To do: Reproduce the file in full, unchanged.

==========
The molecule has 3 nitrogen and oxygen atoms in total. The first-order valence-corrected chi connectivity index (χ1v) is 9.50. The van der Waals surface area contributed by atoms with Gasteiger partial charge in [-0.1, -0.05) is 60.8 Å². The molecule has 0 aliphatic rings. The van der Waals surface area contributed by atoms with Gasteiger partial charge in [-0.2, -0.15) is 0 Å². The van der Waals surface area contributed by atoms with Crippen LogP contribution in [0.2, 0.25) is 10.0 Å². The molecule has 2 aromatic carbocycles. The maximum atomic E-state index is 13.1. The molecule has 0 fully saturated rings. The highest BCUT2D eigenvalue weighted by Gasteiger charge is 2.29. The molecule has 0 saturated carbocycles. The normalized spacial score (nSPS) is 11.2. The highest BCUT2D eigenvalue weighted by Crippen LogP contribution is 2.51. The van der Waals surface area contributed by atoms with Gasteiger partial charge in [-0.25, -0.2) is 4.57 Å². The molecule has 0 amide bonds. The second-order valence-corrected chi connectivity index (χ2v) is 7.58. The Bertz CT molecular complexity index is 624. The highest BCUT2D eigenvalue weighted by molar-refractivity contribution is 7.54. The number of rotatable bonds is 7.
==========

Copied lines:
The molecule has 3 nitrogen and oxygen atoms in total. The first-order valence-corrected chi connectivity index (χ1v) is 9.50. The van der Waals surface area contributed by atoms with Gasteiger partial charge in [-0.1, -0.05) is 60.8 Å². The molecule has 0 aliphatic rings. The van der Waals surface area contributed by atoms with Gasteiger partial charge in [-0.2, -0.15) is 0 Å². The van der Waals surface area contributed by atoms with Crippen LogP contribution in [0.2, 0.25) is 10.0 Å². The molecule has 2 aromatic carbocycles. The maximum atomic E-state index is 13.1. The molecule has 0 fully saturated rings. The highest BCUT2D eigenvalue weighted by Gasteiger charge is 2.29. The molecule has 0 saturated carbocycles. The normalized spacial score (nSPS) is 11.2. The highest BCUT2D eigenvalue weighted by Crippen LogP contribution is 2.51. The van der Waals surface area contributed by atoms with Gasteiger partial charge in [-0.25, -0.2) is 4.57 Å². The molecule has 0 amide bonds. The second-order valence-corrected chi connectivity index (χ2v) is 7.58. The Bertz CT molecular complexity index is 624. The highest BCUT2D eigenvalue weighted by molar-refractivity contribution is 7.54. The number of rotatable bonds is 7.